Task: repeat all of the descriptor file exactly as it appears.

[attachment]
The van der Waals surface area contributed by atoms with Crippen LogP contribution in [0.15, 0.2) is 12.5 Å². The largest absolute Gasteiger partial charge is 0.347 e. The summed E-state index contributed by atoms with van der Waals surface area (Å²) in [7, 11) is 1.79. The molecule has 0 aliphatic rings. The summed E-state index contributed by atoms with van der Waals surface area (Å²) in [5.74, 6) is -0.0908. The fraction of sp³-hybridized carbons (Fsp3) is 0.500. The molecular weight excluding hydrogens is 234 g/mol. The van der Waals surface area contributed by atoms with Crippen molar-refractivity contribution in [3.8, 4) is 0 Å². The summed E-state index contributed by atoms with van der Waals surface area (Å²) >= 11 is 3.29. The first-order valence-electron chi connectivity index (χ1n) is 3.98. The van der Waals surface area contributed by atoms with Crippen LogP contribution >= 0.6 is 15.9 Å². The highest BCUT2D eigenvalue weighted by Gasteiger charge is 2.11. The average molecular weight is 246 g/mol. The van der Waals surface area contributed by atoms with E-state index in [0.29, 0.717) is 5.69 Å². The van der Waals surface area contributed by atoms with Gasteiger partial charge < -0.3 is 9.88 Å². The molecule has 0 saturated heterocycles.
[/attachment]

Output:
The van der Waals surface area contributed by atoms with Crippen LogP contribution in [0.15, 0.2) is 12.5 Å². The largest absolute Gasteiger partial charge is 0.347 e. The summed E-state index contributed by atoms with van der Waals surface area (Å²) in [7, 11) is 1.79. The molecule has 0 aliphatic rings. The summed E-state index contributed by atoms with van der Waals surface area (Å²) in [5.74, 6) is -0.0908. The fraction of sp³-hybridized carbons (Fsp3) is 0.500. The molecular weight excluding hydrogens is 234 g/mol. The van der Waals surface area contributed by atoms with Crippen molar-refractivity contribution in [3.8, 4) is 0 Å². The summed E-state index contributed by atoms with van der Waals surface area (Å²) >= 11 is 3.29. The first-order valence-electron chi connectivity index (χ1n) is 3.98. The van der Waals surface area contributed by atoms with Crippen LogP contribution >= 0.6 is 15.9 Å². The highest BCUT2D eigenvalue weighted by Gasteiger charge is 2.11. The average molecular weight is 246 g/mol. The van der Waals surface area contributed by atoms with E-state index in [0.29, 0.717) is 5.69 Å². The van der Waals surface area contributed by atoms with Gasteiger partial charge < -0.3 is 9.88 Å². The molecule has 0 saturated heterocycles.